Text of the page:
As reported today by Thomas E. Ricks of the Washington Post (Ex-Pentagon Aide Says U.S. Abandoned Quick Iraq Transition), Doug Feith gave a speech last night at the American Enterprise Institute. The article concentrates on the supposed attack he made on the administration of the Coalition Provisional Authority by L. Paul Bremer.
The key point according to Ricks was Feith’s statement that “a lengthy occupation was, I believe, the single biggest mistake the United States made in Iraq”. Ricks further reports-
Bremer, in a brief telephone interview last night, took issue with Feith’s account. “His argument isn’t with me” but with Bush, Bremer said. The career diplomat said that Bush told him in May 2003, before he headed for Baghdad, to “take our time setting up an interim administration.” Even before he left Washington, Bremer added, he thought the U.S. occupation “was going to take a couple of years.” Bremer said Feith’s view that there was a major change in course that summer is incorrect.
Now I’m inclined to go with Bremer on this one since I think the war was all about the oil in the first place. The major bases and the Vatican sized embassy (a monumental edifice complex that reminds me of Germania) are indicators of this as are all the neocon publications of the PNAC pundits that outline the subsequent course of action of this administration as surely as Mein Kampf.
Mid Eastern dominos and this time we win the Vietnam war. They have nowhere to hide. No Triple Canopy to protect them. Sun Tzu knew a guerilla hides in and is hidden by the people.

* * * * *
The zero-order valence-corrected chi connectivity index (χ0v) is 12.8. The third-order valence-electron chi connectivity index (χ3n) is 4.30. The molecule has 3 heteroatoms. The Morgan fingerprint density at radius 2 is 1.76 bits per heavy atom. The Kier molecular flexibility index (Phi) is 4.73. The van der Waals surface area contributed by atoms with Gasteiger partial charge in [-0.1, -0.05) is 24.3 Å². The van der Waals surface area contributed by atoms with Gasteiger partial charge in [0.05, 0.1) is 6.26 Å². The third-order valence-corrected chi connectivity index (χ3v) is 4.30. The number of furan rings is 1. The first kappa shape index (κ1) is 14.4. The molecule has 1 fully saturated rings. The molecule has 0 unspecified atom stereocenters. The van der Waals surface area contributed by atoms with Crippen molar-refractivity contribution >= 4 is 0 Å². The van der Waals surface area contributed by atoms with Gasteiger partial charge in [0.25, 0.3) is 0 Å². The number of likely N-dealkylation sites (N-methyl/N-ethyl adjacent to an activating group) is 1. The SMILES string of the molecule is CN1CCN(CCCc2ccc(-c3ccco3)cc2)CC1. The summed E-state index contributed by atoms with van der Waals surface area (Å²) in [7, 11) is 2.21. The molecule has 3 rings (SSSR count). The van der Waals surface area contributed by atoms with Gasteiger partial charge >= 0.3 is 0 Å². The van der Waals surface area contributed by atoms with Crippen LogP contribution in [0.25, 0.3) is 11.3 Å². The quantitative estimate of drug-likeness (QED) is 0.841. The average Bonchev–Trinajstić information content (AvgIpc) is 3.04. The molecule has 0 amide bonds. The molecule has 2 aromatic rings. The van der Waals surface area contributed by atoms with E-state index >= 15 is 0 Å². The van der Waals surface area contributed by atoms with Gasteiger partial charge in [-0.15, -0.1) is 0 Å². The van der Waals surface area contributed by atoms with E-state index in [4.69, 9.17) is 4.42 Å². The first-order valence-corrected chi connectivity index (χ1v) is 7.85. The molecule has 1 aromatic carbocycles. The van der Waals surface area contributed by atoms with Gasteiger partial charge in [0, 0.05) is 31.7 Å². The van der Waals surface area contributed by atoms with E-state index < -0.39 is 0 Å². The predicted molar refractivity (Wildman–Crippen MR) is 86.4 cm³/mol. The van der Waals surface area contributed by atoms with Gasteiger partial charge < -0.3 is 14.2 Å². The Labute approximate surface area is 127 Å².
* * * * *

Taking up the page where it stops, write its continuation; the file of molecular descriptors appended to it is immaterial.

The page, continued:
All this talk about dominos has made me hungry and I haven’t even gotten to the main question which is based on this-
… Many military officers disliked his precise, intellectual approach to making decisions, which they found tangled and time-consuming. Most famously, retired Army Gen. Tommy R. Franks, who led the U.S. invasion force in Iraq, stated in his memoir that Feith had achieved the reputation within the military of being “the dumbest [expletive] guy on the planet.”
But Feith was consistently supported by then-Defense Secretary Donald H. Rumsfeld, who in a 2004 interview with the Associated Press called him “without question, one of the most brilliant individuals in government” and “one of the really . . . intellectual leaders in the administration in defense policy.”
So, Feith- “precise, intellectual”, “one of the most brilliant individuals in government” or as brainy as a bag of rags?